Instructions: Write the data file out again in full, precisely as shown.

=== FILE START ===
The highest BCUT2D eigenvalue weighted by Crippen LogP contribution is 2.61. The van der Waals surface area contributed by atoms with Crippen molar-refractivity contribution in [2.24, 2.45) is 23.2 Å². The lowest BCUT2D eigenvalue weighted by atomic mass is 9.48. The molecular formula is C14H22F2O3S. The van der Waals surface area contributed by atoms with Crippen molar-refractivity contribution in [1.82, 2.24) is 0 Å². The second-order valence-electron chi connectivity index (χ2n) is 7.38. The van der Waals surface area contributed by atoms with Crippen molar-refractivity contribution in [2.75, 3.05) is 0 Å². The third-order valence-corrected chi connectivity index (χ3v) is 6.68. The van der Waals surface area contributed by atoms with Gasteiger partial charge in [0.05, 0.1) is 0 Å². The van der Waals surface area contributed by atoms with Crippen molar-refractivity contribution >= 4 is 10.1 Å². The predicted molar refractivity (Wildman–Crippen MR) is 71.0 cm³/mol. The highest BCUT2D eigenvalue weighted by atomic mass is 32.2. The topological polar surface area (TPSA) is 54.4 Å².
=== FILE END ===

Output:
The highest BCUT2D eigenvalue weighted by Crippen LogP contribution is 2.61. The van der Waals surface area contributed by atoms with Crippen molar-refractivity contribution in [2.24, 2.45) is 23.2 Å². The lowest BCUT2D eigenvalue weighted by atomic mass is 9.48. The molecular formula is C14H22F2O3S. The van der Waals surface area contributed by atoms with Crippen molar-refractivity contribution in [1.82, 2.24) is 0 Å². The second-order valence-electron chi connectivity index (χ2n) is 7.38. The van der Waals surface area contributed by atoms with Crippen molar-refractivity contribution in [2.75, 3.05) is 0 Å². The third-order valence-corrected chi connectivity index (χ3v) is 6.68. The van der Waals surface area contributed by atoms with Gasteiger partial charge in [0.05, 0.1) is 0 Å². The van der Waals surface area contributed by atoms with Crippen molar-refractivity contribution >= 4 is 10.1 Å². The predicted molar refractivity (Wildman–Crippen MR) is 71.0 cm³/mol. The highest BCUT2D eigenvalue weighted by atomic mass is 32.2. The topological polar surface area (TPSA) is 54.4 Å².